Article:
BACKGROUND: Patients with human papillomavirus (HPV)-driven oropharyngeal cancer (OPC) experience better survival than those with HPV-negative OPC. It is unclear whether this benefit varies by demographic characteristics and serologic response.
METHODS: Records from 1411 patients with OPC who had HPV serology data were analyzed. HPV status was based on HPV type 16 (HPV16) E6 serology. Participants were followed for a median of 5.9 years, and Cox proportional hazards models were used to estimate hazard ratios (HRs). The association between HPV status and overall survival was analyzed by age group, sex, smoking status, tumor site, HPV antibody levels, and HPV antibody pattern. Models were adjusted for age, sex, smoking status, and comorbidity.
RESULTS: For the overall association between HPV status and survival, the fully adjusted HR was 0.43 (95% CI, 0.33-0.56). The HR was 0.19 (95% CI, 0.10-0.35) for participants aged ≤54 years, 0.38 (95% CI, 0.25-0.56) for those aged 55 to 64 years, and 0.73 (95% CI, 0.47-1.13) for those aged ≥65 years (P for interaction = .023). There was no clear evidence for an interaction by sex, smoking status, or tumor site. Survival did not differ according to E6 antibody levels in those who were seropositive. All seropositivity patterns were associated with increased survival compared with a pattern of seronegativity for all antibodies. Patients who are positive for E1, E2, E6, and E7 may experience better survival.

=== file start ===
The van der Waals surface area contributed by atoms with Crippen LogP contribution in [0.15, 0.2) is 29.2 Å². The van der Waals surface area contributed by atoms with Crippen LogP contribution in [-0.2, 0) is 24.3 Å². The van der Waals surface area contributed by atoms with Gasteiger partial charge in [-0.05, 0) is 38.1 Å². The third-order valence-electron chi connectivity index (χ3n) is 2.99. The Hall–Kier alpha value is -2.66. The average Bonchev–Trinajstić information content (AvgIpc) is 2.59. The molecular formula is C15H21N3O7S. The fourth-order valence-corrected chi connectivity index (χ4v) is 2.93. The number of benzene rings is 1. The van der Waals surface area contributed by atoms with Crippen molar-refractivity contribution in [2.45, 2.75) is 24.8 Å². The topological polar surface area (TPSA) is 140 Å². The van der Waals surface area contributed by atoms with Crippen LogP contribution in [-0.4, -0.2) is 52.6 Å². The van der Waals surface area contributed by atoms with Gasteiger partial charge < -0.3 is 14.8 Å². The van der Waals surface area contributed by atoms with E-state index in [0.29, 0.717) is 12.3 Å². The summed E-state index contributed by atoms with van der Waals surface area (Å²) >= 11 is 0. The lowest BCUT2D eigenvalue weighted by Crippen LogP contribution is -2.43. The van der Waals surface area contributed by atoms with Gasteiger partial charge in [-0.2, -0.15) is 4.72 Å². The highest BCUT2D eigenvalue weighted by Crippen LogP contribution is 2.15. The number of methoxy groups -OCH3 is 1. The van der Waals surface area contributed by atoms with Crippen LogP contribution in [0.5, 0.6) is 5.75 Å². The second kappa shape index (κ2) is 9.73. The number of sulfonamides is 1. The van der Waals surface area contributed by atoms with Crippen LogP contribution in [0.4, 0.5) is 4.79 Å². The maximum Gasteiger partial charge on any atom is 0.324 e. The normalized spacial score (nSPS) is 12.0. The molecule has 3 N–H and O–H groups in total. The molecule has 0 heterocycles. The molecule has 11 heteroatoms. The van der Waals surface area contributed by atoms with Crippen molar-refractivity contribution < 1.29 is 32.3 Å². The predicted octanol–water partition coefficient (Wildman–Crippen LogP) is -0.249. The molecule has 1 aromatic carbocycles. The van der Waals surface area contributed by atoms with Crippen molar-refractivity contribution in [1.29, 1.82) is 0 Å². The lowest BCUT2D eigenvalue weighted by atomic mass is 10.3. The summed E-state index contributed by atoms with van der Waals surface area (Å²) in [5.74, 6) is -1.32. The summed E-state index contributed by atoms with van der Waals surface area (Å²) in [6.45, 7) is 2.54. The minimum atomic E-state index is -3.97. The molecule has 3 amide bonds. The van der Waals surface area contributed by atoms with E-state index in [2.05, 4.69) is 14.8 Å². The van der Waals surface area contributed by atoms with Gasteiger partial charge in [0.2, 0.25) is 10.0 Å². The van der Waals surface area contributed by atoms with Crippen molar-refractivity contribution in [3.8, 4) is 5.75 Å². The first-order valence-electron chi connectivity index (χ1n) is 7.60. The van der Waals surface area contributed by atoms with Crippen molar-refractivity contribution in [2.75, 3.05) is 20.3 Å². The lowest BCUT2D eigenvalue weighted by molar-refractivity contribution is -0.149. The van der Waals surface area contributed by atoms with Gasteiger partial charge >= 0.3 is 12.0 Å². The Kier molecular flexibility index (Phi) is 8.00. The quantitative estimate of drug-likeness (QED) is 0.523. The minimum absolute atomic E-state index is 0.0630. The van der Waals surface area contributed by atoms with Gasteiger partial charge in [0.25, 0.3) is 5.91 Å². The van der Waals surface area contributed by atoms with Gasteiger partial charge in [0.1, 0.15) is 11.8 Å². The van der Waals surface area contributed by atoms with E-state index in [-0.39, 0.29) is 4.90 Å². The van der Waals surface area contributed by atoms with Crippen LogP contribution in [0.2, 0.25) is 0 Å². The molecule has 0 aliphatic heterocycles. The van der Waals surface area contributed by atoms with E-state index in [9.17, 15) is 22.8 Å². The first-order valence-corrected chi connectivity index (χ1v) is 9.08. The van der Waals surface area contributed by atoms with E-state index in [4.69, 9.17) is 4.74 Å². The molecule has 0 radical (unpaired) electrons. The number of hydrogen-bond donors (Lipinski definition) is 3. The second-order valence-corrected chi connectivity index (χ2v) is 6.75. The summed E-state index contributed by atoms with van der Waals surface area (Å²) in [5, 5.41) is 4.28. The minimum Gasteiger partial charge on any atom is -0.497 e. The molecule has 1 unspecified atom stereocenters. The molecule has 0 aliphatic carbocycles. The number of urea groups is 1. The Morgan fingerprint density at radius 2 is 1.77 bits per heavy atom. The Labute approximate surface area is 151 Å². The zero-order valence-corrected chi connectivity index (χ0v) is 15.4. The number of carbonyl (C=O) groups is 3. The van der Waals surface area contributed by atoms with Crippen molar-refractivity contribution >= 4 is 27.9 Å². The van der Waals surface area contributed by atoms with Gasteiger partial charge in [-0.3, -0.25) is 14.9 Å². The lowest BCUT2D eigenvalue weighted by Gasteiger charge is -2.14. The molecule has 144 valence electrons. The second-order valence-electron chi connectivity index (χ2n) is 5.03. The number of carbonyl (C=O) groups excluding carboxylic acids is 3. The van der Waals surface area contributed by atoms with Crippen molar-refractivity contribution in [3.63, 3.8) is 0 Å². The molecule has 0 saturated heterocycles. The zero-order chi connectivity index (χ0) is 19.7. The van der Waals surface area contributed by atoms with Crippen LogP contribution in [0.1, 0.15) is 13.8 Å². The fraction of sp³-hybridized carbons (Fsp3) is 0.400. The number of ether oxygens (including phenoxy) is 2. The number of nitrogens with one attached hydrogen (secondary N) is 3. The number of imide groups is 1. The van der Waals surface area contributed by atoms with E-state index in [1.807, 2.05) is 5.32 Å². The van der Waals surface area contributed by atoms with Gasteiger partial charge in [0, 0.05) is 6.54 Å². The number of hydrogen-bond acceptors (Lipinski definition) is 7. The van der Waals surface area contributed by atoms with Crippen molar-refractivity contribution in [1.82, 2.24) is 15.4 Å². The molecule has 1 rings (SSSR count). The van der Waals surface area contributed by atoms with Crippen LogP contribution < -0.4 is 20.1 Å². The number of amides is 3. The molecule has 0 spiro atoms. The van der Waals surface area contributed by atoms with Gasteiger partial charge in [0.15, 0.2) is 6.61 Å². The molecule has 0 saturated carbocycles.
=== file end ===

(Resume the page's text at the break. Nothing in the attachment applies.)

CONCLUSIONS: HPV status confers a survival advantage across all groups. This survival advantage is more marked for younger patients. The HPV antibody pattern, but not the antibody level, may also affect survival.
Bibliographical noteFunding Information:
This publication presents data from the Head and Neck 5000 study. The study was a component of independent research funded by the National Institute for Health Research under its Programme Grants for Applied Research scheme (RP-PG-0707-10034). Core funding was also provided through awards from Above and Beyond, University Hospitals Bristol and Weston Research Capability Funding, and the National Institute for Health Research Senior Investigator award to Andy R. Ness. Human papillomavirus (HPV) serology was supported by a Cancer Research UK Program Grant, the Integrative Cancer Epidemiology Program (grant C18281/A19169).
© 2021 American Cancer Society
- cohort studies
- Head and Neck 5000
- human papillomavirus
- oropharyngeal cancer